Ugandan Author Wins Ksh 16.5 Million Literary Prize For a Book Once Rejected For Being “Too African”

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Jennifer Nansubuga Makumbi, a Manchester-based author whose debut novel was initially rejected by British publishers, has won one of the world’s richest literary prizes: The Windham Campbell Prizes from Yale University in the US. She will receive $165,000 (Ksh. 16.5 million)

Established in 2013 “with a gift from the late Donald Windham in memory of his partner of 40 years, Sandy M. Campbell,” and administered by the Beinecke Rare Book and Manuscript Library at Yale University, the $165,000 Windham-Campbell Prizes recognizes writers in the fields of fiction, poetry, drama and nonfiction as a way “to support their writing”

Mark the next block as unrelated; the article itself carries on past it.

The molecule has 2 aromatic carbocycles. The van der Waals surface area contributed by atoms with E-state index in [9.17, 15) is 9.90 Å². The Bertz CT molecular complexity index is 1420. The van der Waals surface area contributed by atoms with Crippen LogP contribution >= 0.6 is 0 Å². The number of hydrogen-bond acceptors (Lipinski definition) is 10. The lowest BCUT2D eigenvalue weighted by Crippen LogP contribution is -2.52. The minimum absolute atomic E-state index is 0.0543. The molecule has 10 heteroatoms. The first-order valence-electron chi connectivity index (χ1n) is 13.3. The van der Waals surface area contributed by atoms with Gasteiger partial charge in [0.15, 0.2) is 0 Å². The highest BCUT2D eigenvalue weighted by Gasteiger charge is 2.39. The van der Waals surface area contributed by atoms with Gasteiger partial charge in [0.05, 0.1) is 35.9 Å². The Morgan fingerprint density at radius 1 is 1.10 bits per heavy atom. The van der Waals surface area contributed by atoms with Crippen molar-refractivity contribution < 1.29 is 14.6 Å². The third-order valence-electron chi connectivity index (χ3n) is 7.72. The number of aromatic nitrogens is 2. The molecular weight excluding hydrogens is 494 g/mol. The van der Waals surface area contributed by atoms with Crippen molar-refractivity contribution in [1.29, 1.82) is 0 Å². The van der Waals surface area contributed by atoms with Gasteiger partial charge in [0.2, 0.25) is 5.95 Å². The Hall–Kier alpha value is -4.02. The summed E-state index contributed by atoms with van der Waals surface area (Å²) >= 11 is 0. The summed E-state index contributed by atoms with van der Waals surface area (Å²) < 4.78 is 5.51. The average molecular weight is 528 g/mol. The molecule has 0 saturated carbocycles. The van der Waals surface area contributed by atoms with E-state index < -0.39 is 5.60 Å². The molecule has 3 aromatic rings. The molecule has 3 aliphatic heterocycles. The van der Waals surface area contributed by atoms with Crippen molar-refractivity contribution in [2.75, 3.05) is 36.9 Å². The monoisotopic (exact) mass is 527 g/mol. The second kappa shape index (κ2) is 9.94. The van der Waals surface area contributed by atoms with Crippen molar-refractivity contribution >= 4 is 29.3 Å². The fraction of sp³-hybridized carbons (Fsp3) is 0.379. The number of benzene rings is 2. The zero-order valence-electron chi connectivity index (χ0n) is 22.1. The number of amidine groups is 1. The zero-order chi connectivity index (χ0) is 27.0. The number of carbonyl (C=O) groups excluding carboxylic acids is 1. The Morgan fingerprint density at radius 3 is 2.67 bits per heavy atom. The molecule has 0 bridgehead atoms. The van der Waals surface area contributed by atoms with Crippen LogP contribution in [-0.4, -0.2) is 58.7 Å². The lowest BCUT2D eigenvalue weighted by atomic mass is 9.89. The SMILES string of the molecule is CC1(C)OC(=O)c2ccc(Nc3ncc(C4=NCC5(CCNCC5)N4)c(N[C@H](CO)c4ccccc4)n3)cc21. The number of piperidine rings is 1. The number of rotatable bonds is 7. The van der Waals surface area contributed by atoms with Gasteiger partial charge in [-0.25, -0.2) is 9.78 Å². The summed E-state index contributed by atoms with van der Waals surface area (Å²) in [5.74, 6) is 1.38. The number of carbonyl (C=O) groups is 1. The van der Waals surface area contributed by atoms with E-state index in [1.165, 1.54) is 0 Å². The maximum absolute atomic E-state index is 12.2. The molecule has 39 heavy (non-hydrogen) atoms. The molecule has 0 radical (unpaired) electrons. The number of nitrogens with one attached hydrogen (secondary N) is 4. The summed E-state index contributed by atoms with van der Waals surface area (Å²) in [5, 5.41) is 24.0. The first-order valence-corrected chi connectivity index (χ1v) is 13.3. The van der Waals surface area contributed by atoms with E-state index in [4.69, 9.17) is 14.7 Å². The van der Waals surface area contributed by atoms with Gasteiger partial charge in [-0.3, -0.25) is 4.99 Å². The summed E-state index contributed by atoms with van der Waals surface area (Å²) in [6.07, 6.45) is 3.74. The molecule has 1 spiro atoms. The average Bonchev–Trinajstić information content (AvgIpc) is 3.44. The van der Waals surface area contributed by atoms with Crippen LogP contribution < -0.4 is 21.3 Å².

In her citation, Makumbi was chosen for how she, in her novel Kintu, “opens up a bold and innovatory vista in African letters, encompassing ancient wounds that disquiet the present, and offering the restitution to be found in memory and ritual.”

Makumbi said news of the award came out of the blue. “It’s American, and normally it’s people who have got so many books [behind them],” she said. “So I’m surprised how I was one of them.”

Makumbi’s debut novel Kintu was first published in Kenya four years ago after British publishers rejected it for being “too African”. It was finally released in the UK this January.

 

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